Pierce Brosnan and Michelle Yeoh take on big media in the fun Bond film Tomorrow Never Dies
A British Navy ship is sunk in Chinese waters (the navy is always so luckless in Bond films!) and a Chinese MiG is shot down. Each side blames the other: but MI6 believe they are both being played against each other by a third party – media mogul Elliot Carver (Jonathan Pryce). There’s 48 hours to find the truth and stop a war. Best send Bond (Pierce Brosnan) to Carver’s HQ to shake things up, not least because he has a past relationship with Carver’s wife Paris (Teri Hatcher). Soon partnering with Chinese Intelligence agent Wai Lin (Michelle Yeoh), the two work to expose Carver’s dastardly schemes to start a war to increase his ratings and secure those lucrative Chinese broadcast rights.
Tomorrow Never Dies sometimes has a by-the-numbers feel to it – probably because the script was written on the go, with only locations and set-pieces decided in advance. Usually that’s a recipe for disaster, but with TND it works. Probably because everyone looks like they are having a whale of a time making it and the tongue is wedged so firmly in the cheek it’s practically touching the ear. And its concept of a mogul using fake news to manipulate the world seems alarmingly prescient today – think how powerful Elliot Carver would be if he ran Twitter (as he surely would today).
You can forgive Tomorrow Never Dies almost anything because it has so many stand-out sequences. The film has a (literally) explosive start, with Bond racing against time to fly some nuclear missiles out of a terrorist trading camp, before a British cruise missile blows the base sky high (and “make Chenoboyl look like a picnic”). Naturally the destruction as Bond lays waste to the camp makes you wonder why they wasted the money on a cruise missile when Bond can destroy the place for free.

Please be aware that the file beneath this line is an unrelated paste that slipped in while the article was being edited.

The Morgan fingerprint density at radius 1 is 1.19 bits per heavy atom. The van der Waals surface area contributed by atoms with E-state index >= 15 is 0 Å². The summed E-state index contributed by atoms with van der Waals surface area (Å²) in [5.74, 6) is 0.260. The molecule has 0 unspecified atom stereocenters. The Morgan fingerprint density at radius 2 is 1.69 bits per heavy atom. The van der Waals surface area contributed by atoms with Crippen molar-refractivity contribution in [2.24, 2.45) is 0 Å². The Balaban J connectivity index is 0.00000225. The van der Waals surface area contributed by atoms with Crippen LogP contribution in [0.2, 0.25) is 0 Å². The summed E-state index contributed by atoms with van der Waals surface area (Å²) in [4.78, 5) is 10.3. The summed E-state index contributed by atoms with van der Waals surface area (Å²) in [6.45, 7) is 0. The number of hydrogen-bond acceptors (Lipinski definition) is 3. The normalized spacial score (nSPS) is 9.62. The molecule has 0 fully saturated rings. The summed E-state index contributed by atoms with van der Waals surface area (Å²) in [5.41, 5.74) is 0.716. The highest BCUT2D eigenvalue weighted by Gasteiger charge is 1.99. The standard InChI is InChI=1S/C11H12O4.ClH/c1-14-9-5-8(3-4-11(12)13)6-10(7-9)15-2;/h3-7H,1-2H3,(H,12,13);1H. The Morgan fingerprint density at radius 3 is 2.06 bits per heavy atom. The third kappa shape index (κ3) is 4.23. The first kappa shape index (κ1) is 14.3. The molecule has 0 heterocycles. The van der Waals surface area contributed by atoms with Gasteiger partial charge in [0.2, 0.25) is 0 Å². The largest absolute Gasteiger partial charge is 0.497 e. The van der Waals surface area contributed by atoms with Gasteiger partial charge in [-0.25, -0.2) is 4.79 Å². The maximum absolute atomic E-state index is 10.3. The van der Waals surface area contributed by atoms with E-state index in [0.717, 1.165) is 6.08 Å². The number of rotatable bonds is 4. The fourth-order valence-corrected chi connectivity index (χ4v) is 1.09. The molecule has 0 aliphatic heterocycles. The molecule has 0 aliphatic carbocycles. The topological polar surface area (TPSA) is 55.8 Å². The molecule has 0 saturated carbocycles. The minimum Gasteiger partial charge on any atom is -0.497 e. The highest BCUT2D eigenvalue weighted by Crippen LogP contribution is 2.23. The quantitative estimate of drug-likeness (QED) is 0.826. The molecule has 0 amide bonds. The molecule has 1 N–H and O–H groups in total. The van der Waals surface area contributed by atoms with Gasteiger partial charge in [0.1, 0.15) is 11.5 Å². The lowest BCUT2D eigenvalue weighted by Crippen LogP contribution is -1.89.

Front-and-centre though is the “Bond drives a car through a shoot-out on the back-seat with a remote control” sequence. Which when written down, captures only about 5% of the sequence’s delight. Narrated by an over-cautious sat nav (constantly warning about hazards ahead, while the car is pummelled by bullets), we get all the gadgets we expect (bullet-proof glass, rockets, caltrops, a buzz saw that conveniently rises to the exact height required to cut through a steel wire obstacle) while also watching Bond masterfully steer a car around a multi-storey car-park on his phone from the back seat. Of course, Brosnan knows it’s silly and telegraphs his enjoyment, letting out a chuckle when he reinflates his tyres after driving over his own caltrops (I love this moment).
|Tell me he's not having fun.|
There is a cursory sense of mystery, but TND wisely doesn’t have much patience with that. Bond is nominally under-cover at Carver’s HQ as a banker (inevitably using his own name) but, just like his Moore-heyday, Bond’s undercover skills are hilariously bad and his hints clankingly blunt. Fortunately Carver follows Bond villain form, confirming any suspicions by ordering his goons to beat Bond black-and-blue (more fool them, as Bond uses every instrument in a sound proof recording studio to best the baddies).